To the surprise of many visitors, Antarctica is not a huge mass of icy emptiness, devoid of life. In fact, cruisers are often surprised at the number of wildlife encounters that they may experience during an Antarctica itinerary.
Antarctica is a fascinating destination that deserves more than just a quick visit to check it off a list. A Seabourn expedition is one great way to fully immerse yourself in this once in a life time vacation.
Wildlife of Antarctica
Because Antarctica has no permanent human residents, most of these creatures have only had friendly encounters with people. Thus, many regard their human visitors without fear and sometimes even with curiosity.
Here is a break down of the wildlife you might encounter:
Whales and Dolphins
A number of whale species can be found in the waters around Antarctica, including Minkes and striking, black-and-white Orcas, also more commonly known as Killer Whales.
In addition, six endangered species — the Sei, Blue, Sperm, Fin, Humpback, and Southern Right whales — can also be spotted in these waters. The best way to get up close and personal to these large aquatic mammals — as well as to other sea creatures — is aboard a Zodiac. The only dolphin that is frequently seen in the waters around Antarctica is the Hourglass Dolphin. These beautiful black and white dolphins bear a striking resemblance to small Orcas.
With temperatures that can reach -129 degrees Fahrenheit, it is surprising that any creature can actually live on Antarctica, but penguins have somehow managed to do just that. Arguably the most famous penguin species is the Emperor, which is also the largest. These elegant birds, which were featured in the hit movie, “March of the Penguins,” can grow up to four feet in height. Other penguins you may see during a visit to Antarctica include the Adelie, Chinstrap and Gentoo. In addition, there are other species of penguins you may see as you journey to Antarctica. The King, Macaroni and Rockhopper penguins all live on the sub-Antarctic islands. Rockhoppers, for example, are typically found on the Falkland islands and on other islands north of the Antarctic convergence.
Seals and Sea Lions
Chances are great that you will see and possibly even spend time around some of the many seal and sea lion species that live in and around Antarctica. The six species of seals that can be found in Antarctica are the Ross, Weddell, Crabeater, Leopard, Fur and the Elephant. Your trip may include a visit to a sea lion or elephant seal colony. Although most of these creatures are very docile, travelers should be cautious, especially if approached by a bull fur seal.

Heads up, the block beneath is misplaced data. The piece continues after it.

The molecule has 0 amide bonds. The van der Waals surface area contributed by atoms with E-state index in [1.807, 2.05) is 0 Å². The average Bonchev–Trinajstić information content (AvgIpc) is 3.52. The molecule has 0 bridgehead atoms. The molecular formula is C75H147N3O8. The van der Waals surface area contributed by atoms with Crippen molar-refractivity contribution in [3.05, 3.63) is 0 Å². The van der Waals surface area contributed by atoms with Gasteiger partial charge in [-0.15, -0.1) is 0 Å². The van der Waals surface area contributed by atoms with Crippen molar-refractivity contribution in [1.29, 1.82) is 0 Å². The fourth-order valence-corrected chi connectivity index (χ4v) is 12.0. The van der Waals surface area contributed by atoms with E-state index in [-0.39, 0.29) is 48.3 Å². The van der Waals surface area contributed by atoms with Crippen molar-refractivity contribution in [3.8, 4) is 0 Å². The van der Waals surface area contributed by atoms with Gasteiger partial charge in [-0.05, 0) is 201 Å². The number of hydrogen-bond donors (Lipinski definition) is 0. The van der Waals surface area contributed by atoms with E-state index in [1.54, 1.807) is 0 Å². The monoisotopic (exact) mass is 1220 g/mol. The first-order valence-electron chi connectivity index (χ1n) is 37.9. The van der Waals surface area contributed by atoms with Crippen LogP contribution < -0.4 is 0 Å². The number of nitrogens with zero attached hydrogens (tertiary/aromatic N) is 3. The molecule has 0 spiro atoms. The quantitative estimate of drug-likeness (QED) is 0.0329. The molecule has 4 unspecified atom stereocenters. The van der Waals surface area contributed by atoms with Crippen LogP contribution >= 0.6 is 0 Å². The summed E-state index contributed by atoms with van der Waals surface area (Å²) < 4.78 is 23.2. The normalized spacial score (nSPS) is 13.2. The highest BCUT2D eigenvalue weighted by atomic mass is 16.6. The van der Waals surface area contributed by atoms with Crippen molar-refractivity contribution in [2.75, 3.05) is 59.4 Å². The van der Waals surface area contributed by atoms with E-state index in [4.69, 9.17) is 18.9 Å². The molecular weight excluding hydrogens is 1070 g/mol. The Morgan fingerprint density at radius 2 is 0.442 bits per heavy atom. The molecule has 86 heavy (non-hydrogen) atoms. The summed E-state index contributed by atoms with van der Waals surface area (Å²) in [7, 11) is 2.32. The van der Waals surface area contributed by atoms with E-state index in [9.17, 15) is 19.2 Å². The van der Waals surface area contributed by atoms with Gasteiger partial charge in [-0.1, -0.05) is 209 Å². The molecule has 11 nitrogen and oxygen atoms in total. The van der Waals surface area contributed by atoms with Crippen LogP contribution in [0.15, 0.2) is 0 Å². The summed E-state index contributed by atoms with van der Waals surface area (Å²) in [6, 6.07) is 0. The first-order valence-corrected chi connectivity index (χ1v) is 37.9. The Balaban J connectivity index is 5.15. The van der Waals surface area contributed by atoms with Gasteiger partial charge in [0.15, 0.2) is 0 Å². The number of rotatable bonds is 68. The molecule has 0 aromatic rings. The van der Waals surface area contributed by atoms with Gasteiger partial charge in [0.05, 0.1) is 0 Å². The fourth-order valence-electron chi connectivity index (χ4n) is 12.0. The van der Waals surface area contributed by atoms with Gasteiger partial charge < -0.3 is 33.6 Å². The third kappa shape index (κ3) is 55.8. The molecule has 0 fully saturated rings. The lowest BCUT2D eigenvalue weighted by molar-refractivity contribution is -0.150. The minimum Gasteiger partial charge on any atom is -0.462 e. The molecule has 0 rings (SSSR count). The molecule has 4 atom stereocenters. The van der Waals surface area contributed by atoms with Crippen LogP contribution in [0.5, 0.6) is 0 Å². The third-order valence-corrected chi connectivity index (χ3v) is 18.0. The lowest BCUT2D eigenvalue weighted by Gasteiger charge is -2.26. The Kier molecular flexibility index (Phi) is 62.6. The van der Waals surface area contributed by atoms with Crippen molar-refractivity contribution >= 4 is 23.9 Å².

In addition to penguins, there are a number of other birds that be seen around Antarctica, including albatross, terns, petrels and skuas. These latter is a large predatory bird that can often be found checking out penguin colonies for eggs and weak chicks to feed upon.
Two Creatures You Won’t See
If you were hoping to see polar bears or walruses, you’re out of luck. Although, polar bears and walruses are often depicted in popular culture with penguins, these creatures are strictly Arctic dwellers. Penguins, on the other hand, live solely in the Southern Hemisphere.
A few other things to keep in mind when out enjoying your time on land:
- don’t touch or try to feed any of the wildlife
- avoid walking on or damaging any plants, including moss beds or areas covered in lichen
- avoid alarming wildlife
- take precautions not to inadvertently surround a creature or to cut it off from its possible escape route to the ocean
In addition, it’s also important to keep an open mind when it comes to Antarctic cruises, as itineraries can and will change because of the weather. If inclement weather, for example, makes it impossible for a ship to stop at one landing, the crew may decide to head to another location or eliminate the stop altogether. This doesn’t mean you won’t see the wildlife because their often visible from the ship!
[su_note note_color=”#e9e9e9″]Find a travel agent specializing in Antarctica expeditions.[/su_note]